Our first task for the Rams Island Heritage Project was creating safe access to the Island for Volunteers, Contractors and Visitors
Our Temporary Jetty
Our Inherited Jetty
This task involved creating a temporary jetty in 2004 and with the promise of major funding in the air plans for a new allweather jetty were drawn up. This process involved three major elements funding, planning permission and a contractor willing to undertake the work after the tender process. We applied to the Lough Neagh Partnership(LNP) after getting a ballpark price of £170,000 from a contractor. Much to our surprise the LNP told us even though they wanted to fund the access at Rams Island they couldnt afford the £170,000. They quoted a new jetty had been built at Kinnego for £100,000.Kinnego is onshore which makes things a lot easier. However we were instructed to go to tender and hope someone would come up with a price within the £100,000 budget. After the tender process the cheapest price quoted was £165,000 well above the budget. An urgent meeting with LNP, DARD (the purseholders) and ourselves was called. DARD told us we should have applied for more money and when told we did !! They hadnt much more to say on that subject.
We were then asked had we any ideas to save the situation. We told them that the only possible way forward was to do the donkey work ourselves and to use the services of specialists when we don’t have the skills within in our volunteers. Upon analysis this has proved surprising as we have more skilled volunteers than first we thought.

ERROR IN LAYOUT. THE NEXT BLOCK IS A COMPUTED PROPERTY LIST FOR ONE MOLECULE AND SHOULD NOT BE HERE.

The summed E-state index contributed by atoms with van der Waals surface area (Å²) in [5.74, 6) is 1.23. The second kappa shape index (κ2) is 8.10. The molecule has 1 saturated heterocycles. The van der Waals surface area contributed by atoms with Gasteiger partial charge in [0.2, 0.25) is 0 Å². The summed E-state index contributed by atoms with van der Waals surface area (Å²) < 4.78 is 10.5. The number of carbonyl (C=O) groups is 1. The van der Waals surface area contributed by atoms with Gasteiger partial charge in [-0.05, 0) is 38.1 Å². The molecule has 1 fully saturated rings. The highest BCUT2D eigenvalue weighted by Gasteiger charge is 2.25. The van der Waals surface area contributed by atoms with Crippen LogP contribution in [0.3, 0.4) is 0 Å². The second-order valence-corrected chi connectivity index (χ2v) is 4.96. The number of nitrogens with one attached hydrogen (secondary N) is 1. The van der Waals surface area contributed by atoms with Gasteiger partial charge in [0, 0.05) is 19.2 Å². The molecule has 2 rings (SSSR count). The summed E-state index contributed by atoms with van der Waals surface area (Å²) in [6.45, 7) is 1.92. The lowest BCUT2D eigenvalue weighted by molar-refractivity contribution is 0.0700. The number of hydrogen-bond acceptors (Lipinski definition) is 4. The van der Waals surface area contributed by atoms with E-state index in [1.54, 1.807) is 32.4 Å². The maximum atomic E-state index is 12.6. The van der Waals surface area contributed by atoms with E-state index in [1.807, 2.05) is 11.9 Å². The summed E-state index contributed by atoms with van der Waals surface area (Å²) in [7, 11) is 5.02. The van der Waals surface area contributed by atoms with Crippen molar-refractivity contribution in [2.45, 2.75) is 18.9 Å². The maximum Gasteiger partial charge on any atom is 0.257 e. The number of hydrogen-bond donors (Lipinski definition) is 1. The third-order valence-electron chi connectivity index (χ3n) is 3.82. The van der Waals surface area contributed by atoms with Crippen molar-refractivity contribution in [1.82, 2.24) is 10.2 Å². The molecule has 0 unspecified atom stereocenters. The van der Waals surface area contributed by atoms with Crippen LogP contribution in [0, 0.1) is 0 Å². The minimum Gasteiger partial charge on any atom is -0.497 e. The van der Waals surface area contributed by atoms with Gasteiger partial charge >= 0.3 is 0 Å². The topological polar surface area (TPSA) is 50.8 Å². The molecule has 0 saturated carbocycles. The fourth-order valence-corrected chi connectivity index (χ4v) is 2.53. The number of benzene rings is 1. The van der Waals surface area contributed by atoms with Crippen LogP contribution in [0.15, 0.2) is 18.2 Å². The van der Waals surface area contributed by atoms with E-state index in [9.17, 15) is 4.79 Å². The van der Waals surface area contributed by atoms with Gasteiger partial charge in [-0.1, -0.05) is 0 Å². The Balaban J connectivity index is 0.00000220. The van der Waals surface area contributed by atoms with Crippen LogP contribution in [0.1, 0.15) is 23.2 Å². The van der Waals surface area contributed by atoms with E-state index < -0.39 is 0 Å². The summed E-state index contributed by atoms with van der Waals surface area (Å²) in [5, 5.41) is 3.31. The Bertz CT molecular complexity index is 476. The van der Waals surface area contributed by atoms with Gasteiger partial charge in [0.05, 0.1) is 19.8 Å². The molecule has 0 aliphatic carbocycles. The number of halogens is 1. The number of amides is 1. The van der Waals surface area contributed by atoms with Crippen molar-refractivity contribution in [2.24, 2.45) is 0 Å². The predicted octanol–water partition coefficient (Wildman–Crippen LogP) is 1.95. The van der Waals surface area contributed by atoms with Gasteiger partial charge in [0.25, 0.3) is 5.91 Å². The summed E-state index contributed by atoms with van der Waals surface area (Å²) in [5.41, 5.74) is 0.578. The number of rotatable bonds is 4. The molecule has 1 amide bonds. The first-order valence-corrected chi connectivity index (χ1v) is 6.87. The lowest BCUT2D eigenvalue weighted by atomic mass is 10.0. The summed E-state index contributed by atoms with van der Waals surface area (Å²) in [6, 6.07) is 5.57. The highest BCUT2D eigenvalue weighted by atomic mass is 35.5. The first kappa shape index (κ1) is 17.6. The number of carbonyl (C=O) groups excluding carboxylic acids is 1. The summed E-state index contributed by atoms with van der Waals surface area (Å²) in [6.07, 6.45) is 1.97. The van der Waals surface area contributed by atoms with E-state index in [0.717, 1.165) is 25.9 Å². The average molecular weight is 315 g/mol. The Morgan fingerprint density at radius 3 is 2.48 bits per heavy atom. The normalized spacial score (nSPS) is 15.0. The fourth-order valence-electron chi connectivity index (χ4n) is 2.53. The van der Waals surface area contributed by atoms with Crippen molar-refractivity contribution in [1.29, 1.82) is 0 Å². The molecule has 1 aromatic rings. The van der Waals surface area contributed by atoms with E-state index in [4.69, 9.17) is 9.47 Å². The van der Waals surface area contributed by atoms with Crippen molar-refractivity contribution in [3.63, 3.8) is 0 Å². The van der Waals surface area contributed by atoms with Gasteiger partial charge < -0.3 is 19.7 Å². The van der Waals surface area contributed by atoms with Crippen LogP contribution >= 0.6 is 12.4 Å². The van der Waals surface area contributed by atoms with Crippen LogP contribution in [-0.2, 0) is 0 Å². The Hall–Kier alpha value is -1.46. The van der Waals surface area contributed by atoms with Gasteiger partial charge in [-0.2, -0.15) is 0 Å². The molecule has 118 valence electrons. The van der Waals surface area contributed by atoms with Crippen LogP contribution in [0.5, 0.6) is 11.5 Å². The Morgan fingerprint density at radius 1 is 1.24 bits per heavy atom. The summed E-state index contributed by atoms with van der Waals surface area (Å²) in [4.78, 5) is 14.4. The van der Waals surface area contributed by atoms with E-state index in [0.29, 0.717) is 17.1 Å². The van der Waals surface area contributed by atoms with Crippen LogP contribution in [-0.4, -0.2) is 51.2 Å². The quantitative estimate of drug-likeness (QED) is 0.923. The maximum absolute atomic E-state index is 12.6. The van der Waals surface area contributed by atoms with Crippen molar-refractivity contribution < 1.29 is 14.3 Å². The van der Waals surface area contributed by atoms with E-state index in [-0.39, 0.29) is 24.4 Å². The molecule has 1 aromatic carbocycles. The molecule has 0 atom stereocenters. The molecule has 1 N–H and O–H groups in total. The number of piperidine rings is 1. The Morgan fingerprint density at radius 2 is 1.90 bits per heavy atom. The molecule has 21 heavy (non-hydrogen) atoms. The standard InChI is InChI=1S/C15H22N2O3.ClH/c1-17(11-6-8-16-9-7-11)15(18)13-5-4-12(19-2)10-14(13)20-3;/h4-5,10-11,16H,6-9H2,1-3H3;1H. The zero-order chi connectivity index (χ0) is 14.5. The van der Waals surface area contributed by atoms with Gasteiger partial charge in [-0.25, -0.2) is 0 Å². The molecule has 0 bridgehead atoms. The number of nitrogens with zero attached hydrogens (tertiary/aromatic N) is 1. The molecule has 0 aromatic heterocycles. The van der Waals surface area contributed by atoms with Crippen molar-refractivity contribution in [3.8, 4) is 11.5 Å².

To do the various elements of the project we needed basically five things;
1. Volunteer Labour
3. Tools & Equipment
4. Specialist Contractors
5. Skilled Supervision(overseeing engineer)
To our surprise DARD agreed to all this and were very adamant about the supervision by a consulting engineer. This element wasn't a problem to us as we had already used a consulting engineer in the planning process.
It was tight going for two years getting all the elements into place, buying the equipment, getting the deck made, and getting all the equipment and materials out to the Island. We had to set up camp on the Island with two shipping containers for secure storage and clearing scrub to store all the materials. The pontoon was the lynchpin of the operation, built in two road transportable (3.2 m x 8.5 m) halves, with 8 watertight compartments it was launched at Toome and towed to Sandy Bay by Sand Barge. It was used to transport materials and equipment from Sandy Bay out to the Island. Once we had 20 tonnes of stone on it in one load although 15 tonnes was a more comfortable load.
At the time we felt that we were being taken advantage off by LNP and DARD (Creating public access to an Island on a Lough where accessable Islands are very scarce for a very low cost). However the tools and equipment have served us well over the years and turned the situation around to the favour of our volunteers, as we still have all the equipment in a serviceable condition and in use by our volunteers. For example its a lot easier to move a fallen tree off a path with a 3ton digger than doing it by hand.
The pontoon in action
The pontoon arrives at Hutchisons Quay at Toomebridge
Bolted together ready for work
Towed across Lough Neagh to Sandy Bay to begin work
An early load of gravel for the paths on the Island
Jokingly called "Operation Overlord" the code name for the invasion of Europe, the pictures above show the logistical nightmare involved in the transportation of materials and equipment across a mile and a quarter of open water to Rams Island
The New Jetty Completed
Even though we have the Island in fairly good shape after some 18 years we still have a along way to go. There is always a long list of jobs and projects in the pipeline. Jobs are prioritised with available resources and funding at hand. Health and safety also plays a major role as it does in all walks of life these days.